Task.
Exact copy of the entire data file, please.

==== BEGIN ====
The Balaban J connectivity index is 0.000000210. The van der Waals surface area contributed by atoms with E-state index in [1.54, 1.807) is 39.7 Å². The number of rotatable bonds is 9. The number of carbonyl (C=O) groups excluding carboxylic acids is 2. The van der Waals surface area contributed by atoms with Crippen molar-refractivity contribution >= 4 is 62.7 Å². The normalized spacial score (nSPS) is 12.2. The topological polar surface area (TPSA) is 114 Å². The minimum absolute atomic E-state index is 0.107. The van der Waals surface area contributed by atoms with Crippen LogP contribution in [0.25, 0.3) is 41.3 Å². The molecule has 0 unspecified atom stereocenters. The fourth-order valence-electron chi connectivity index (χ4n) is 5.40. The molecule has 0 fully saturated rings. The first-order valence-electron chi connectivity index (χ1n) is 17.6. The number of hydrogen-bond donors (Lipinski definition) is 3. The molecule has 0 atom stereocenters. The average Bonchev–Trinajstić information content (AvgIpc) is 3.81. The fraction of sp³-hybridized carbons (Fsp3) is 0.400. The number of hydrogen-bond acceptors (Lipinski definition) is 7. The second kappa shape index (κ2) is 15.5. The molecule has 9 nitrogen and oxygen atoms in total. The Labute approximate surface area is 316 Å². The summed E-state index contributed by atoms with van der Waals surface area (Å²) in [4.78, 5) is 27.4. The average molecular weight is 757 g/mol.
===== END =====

The Balaban J connectivity index is 0.000000210. The van der Waals surface area contributed by atoms with E-state index in [1.54, 1.807) is 39.7 Å². The number of rotatable bonds is 9. The number of carbonyl (C=O) groups excluding carboxylic acids is 2. The van der Waals surface area contributed by atoms with Crippen molar-refractivity contribution >= 4 is 62.7 Å². The normalized spacial score (nSPS) is 12.2. The topological polar surface area (TPSA) is 114 Å². The minimum absolute atomic E-state index is 0.107. The van der Waals surface area contributed by atoms with Crippen LogP contribution in [0.25, 0.3) is 41.3 Å². The molecule has 0 unspecified atom stereocenters. The fourth-order valence-electron chi connectivity index (χ4n) is 5.40. The molecule has 0 fully saturated rings. The first-order valence-electron chi connectivity index (χ1n) is 17.6. The number of hydrogen-bond donors (Lipinski definition) is 3. The molecule has 0 atom stereocenters. The average Bonchev–Trinajstić information content (AvgIpc) is 3.81. The fraction of sp³-hybridized carbons (Fsp3) is 0.400. The number of hydrogen-bond acceptors (Lipinski definition) is 7. The second kappa shape index (κ2) is 15.5. The molecule has 9 nitrogen and oxygen atoms in total. The Labute approximate surface area is 316 Å². The summed E-state index contributed by atoms with van der Waals surface area (Å²) in [4.78, 5) is 27.4. The average molecular weight is 757 g/mol.